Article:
Eyes on Main Street returns to Wilson

Eyes on Main Street is a 100-day event in the City of Wilson showcasing 100 photographs from 100 different photographers in 100 windows.

Posted Updated

Jane Albright
, freelance reporter
This article was written for our sponsor, the City of Wilson.
WILSON – The magic began on April 10, when the first of 100 enormous photographs began to appear in storefronts in downtown Wilson. By the time all are in place on April 21, the fourth annual Eyes on Main Street will kick off 100 days of events that will turn Wilson into an international cultural center.

The established formula works, says Jerome De Perlinghi, artistic director and one of three curators.

"In early 2014, we had the idea of 100 photographs from 100 different photographers in 100 windows for 100 days," he said. At first the community wasn't sure what to make of it, but they’ve learned they have something special going on.

The photographs are measured in square feet, not mere inches, and fill storefronts with scenes from around the world. Thriving businesses and abandoned buildings alike host the photos of everyday scenes from international neighborhoods, hence the festival's theme "A Crossroad of Cultures."

These are the gritty, realistic scenes of journalistic photography.

The reflection of a rebel fighter is seen on a mirror used to spot Syrian government forces' position in an Old City district of Aleppo, Syria, October 2012. (Photo Courtesy Fabio Bucciarelli)

De Perlinghi, a native of Belgium, worked for decades for news services around the world. Much of that time he was based out of Chicago. He used those connections to find the photographers -- 50 women and 50 men, from 48 different countries who provide the photos.

"You will walk down the street and hear speakers in 10 different languages on [April] 21," he said. "This festival is a glue to help bind us together."

The six-block photo exhibit lines Nash Street and events are open to all.

Everything is free, though registration is required for the lectures. De Perlinghi wanted to make sure all of Wilson’s families could participate, and thanks to financial support from many in the community, no one has to pay to participate.

A complete list of events and the photos themselves can be found at
Brighton, United Kingdom, 1983-85. (Photo Courtesy Martin Parr, Magnum Photos)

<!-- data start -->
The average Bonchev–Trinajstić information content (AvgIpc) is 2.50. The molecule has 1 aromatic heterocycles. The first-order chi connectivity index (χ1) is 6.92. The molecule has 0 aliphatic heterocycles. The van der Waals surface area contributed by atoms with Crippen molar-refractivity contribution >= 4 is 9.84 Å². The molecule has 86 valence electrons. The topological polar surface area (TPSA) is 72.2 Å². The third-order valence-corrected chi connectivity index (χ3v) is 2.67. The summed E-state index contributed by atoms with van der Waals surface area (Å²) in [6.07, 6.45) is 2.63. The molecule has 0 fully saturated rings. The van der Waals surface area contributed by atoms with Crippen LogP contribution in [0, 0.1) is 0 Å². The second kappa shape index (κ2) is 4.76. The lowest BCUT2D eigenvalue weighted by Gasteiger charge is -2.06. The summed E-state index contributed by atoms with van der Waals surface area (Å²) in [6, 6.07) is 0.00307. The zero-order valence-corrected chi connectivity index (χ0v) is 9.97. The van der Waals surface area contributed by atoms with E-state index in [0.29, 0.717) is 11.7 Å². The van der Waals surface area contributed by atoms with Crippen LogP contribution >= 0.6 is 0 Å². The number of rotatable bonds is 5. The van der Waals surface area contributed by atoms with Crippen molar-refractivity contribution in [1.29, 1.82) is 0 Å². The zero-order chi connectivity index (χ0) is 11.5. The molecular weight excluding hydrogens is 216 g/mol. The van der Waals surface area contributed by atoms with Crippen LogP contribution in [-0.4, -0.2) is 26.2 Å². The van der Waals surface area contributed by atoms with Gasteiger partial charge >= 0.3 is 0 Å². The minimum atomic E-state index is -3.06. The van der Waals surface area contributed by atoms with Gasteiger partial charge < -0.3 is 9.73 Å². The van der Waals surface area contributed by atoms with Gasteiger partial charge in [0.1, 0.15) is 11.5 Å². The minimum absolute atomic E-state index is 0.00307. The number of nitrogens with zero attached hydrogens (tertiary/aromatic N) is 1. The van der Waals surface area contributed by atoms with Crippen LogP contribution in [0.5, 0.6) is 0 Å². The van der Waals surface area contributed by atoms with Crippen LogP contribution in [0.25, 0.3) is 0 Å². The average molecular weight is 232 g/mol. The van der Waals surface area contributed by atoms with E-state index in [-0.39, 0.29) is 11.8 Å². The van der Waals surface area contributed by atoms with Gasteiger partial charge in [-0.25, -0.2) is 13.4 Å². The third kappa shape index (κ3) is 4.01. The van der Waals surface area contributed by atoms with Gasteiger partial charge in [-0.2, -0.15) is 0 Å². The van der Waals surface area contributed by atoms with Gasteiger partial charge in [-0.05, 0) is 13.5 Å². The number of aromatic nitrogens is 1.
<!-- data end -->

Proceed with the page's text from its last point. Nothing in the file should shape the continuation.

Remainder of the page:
Seven additional special exhibits will be offered:

Eyes on the Residency: Photographs of local scenes shot by the first seven resident photographers who lived in Wilson for a month between September 2017 and February 2018 will be featured at the corner of Douglas Street and Nash Street, across from the Imagination Station.
The Kids Gallery – Indoor and Outdoor Exhibits: Fifty large-scale photographs shot by Wilson youth during the 2017 workshop will be exhibited in an outside gallery on the corner of Douglas Street and Nash Street. The 2018 Kids Indoor Gallery will be exhibited at 203 East Nash Street. On April 16, faculty and students from the School of Fine and Performing Arts of Columbia College Chicago will conduct after-school workshops for more than 100 lucky Wilson youths. Canon USA lends the cameras.
Judith Rodriguez, Eyes on Wilson: Photographer Judith Rodriguez spent a week in Wilson during the third festival shooting street portraits of local residents. These photographs will be located behind the Imagination Station.
Eyes on India: The work of seven contemporary Indian photographers focusing on India will be displayed at the Imagination Station History and Science Museum.
Eyes on Ukraine: The work of five contemporary Ukrainian photographers focusing on Ukraine will be on view at the Imagination Station History and Science Museum.
Eyes on Columbia College: Photographer Jasmine Clark will present "In a Military State of Mind" in the alley and garden behind 113, 115, 117 Goldsboro Street (now Downtown Public House).

Nash Street becomes a free, six-block open-air art gallery until July 29, when the photographs disappear as magically as they appeared. In that time, De Perlinghi will take three or four daily walks to watch and listen to the reactions from passersby. He, too, will look closely at the large photos.

"And every day I will see things I missed before," he said.

This article was written for our sponsor, the City of Wilson.

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